Question: When I entered the Church a few years ago, I was disappointed in the…
Celebrating the most Advent-like Advent ever
Advent is a time when the Church invites us to slow down, savor the anticipation of Christmas and prepare our hearts for the coming of the Lord. And while we know this to be true, our busy calendars or numerous social engagements almost always succeed in derailing us from our season of prayerful preparation.
Advent 2020, though, will be different — or at least it should be. As the coronavirus pandemic surges around the country, this year’s Advent, as this Editorial Board anticipated a few months ago, is beginning to look a lot like this year’s Lent. In order to avoid contracting or spreading COVID-19, we are necessarily paring down our usual seasonal festivities. Get-togethers are being canceled or moved online, and we are left with real feelings of loss. It is painful to have to skip or alter the traditions, celebrations and togetherness that help us celebrate what matters most, and we are mourning right along with you.
But despite these changes and challenges, this Advent can be a time of great opportunity, if we let it. Since the Church is calling us to slow down, and the pandemic is forcing us to slow down, maybe this is the year we allow Advent truly to take root in our hearts. Can our loss socially be our gain spiritually?
A loss of in-person holiday shopping can offer us the gift of time and detachment from material goods. A loss of social engagements can offer us the gift of focus. Consider taking advantage of more time with your immediate family to grow in love, understanding and appreciation of the season together. Consider donating to charity the money you would have spent on a party dress (or an ugly Christmas sweater). If we allow it to be, this Advent and Christmas season might more closely resemble the first in Bethlehem, with all of its uncertainty, simplicity, surrender and total centeredness on the birth of Jesus.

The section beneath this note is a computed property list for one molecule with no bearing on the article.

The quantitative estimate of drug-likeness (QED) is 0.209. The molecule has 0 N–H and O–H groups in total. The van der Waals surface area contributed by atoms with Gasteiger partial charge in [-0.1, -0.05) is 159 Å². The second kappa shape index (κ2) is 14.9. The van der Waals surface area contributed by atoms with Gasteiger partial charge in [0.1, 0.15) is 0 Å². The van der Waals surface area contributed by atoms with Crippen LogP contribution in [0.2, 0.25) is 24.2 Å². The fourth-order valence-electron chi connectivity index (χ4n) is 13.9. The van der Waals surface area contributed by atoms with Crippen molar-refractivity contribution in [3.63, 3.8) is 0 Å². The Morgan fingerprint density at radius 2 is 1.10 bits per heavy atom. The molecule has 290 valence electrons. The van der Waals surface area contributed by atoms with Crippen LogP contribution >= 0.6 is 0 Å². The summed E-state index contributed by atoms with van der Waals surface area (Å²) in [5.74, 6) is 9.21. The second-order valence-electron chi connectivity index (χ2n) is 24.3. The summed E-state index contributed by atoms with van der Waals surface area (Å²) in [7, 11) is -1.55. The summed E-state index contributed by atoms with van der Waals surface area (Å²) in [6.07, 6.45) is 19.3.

This Advent can also be a sharpened opportunity for us to ponder deeply the real meaning of the season: that we are preparing our hearts not just in memory of the Lord’s birth but in anticipation of his coming again. In this time of uncertainty, illness and death, is there a more fitting opportunity to contemplate our own mortality?
The Advent season is one of hope. Jesus Christ is the Word made flesh, and we look forward to his coming in glory. He made his dwelling among us in order to save us, and we have every reason to rejoice in the hope of one day meeting him face to face when he comes to judge the living and the dead. This year, when so much is unknown, let us cling to that hope ever more fervently.
As Pope Francis reminded us in Advent 2016 — pre-pandemic, yet entirely relevant to today — “We have such need, in these times which appear dark, in which we sometimes feel disoriented at the evil and violence which surrounds us, at the distress of so many of our brothers and sisters. We need hope! We feel disoriented and even rather discouraged, because we are powerless and it seems this darkness will never end. We must not let hope abandon us, because God, with his love, walks with us.”
“Life is often a desert, it is difficult to walk in life, but if we trust in God it can become beautiful and wide as a highway,” he added. “Just never lose hope, just continue to believe, always, in spite of everything.”
Even during our current time of darkness, we find reasons for hope. Stories abound of the good work of our health care workers and our clergy. Truly remarkable scientific advances seem to be bringing about a COVID-19 vaccine in record time. The people of God are generous and are helping one another in concrete and meaningful ways. And, of course, Jesus Christ dwells among us. What better source of hope could we want?
So while this Advent is going to look and feel different, it doesn’t follow that this change must be negative. If we make a point to center our hearts on the coming of Christ, and remain filled with his hope, this season will be not only salvaged but enriched. And we may find ourselves celebrating the most Advent-like Advent ever.
Our Sunday Visitor Editorial Board: Gretchen R. Crowe, Scott P. Richert, Scott Warden, York Young